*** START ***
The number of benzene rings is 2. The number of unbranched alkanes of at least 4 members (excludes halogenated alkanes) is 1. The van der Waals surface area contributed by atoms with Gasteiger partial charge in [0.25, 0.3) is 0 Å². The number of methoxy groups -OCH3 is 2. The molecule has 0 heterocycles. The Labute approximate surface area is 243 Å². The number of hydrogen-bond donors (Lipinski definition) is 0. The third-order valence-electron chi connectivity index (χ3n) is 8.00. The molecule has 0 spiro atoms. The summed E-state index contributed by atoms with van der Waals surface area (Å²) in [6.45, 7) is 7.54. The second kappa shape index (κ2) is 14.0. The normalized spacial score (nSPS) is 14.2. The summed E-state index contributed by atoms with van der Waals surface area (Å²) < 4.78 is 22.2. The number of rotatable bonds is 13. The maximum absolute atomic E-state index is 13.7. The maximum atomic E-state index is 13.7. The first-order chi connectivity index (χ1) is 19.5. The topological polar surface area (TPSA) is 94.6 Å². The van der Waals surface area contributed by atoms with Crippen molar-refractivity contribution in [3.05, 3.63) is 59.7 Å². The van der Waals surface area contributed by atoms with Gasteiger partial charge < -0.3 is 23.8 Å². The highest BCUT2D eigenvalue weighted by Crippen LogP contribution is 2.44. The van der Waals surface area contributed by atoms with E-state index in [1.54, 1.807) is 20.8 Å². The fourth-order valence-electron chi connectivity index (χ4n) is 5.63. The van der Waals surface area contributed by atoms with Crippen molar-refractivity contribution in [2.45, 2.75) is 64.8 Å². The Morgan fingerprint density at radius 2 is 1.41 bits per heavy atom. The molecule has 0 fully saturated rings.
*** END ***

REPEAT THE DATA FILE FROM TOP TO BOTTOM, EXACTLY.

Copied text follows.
The number of benzene rings is 2. The number of unbranched alkanes of at least 4 members (excludes halogenated alkanes) is 1. The van der Waals surface area contributed by atoms with Gasteiger partial charge in [0.25, 0.3) is 0 Å². The number of methoxy groups -OCH3 is 2. The molecule has 0 heterocycles. The Labute approximate surface area is 243 Å². The number of hydrogen-bond donors (Lipinski definition) is 0. The third-order valence-electron chi connectivity index (χ3n) is 8.00. The molecule has 0 spiro atoms. The summed E-state index contributed by atoms with van der Waals surface area (Å²) in [6.45, 7) is 7.54. The second kappa shape index (κ2) is 14.0. The normalized spacial score (nSPS) is 14.2. The summed E-state index contributed by atoms with van der Waals surface area (Å²) < 4.78 is 22.2. The number of rotatable bonds is 13. The maximum absolute atomic E-state index is 13.7. The maximum atomic E-state index is 13.7. The first-order chi connectivity index (χ1) is 19.5. The topological polar surface area (TPSA) is 94.6 Å². The van der Waals surface area contributed by atoms with Crippen molar-refractivity contribution in [3.05, 3.63) is 59.7 Å². The van der Waals surface area contributed by atoms with Gasteiger partial charge < -0.3 is 23.8 Å². The highest BCUT2D eigenvalue weighted by Crippen LogP contribution is 2.44. The van der Waals surface area contributed by atoms with E-state index in [1.54, 1.807) is 20.8 Å². The fourth-order valence-electron chi connectivity index (χ4n) is 5.63. The van der Waals surface area contributed by atoms with Crippen molar-refractivity contribution in [2.45, 2.75) is 64.8 Å². The Morgan fingerprint density at radius 2 is 1.41 bits per heavy atom. The molecule has 0 fully saturated rings.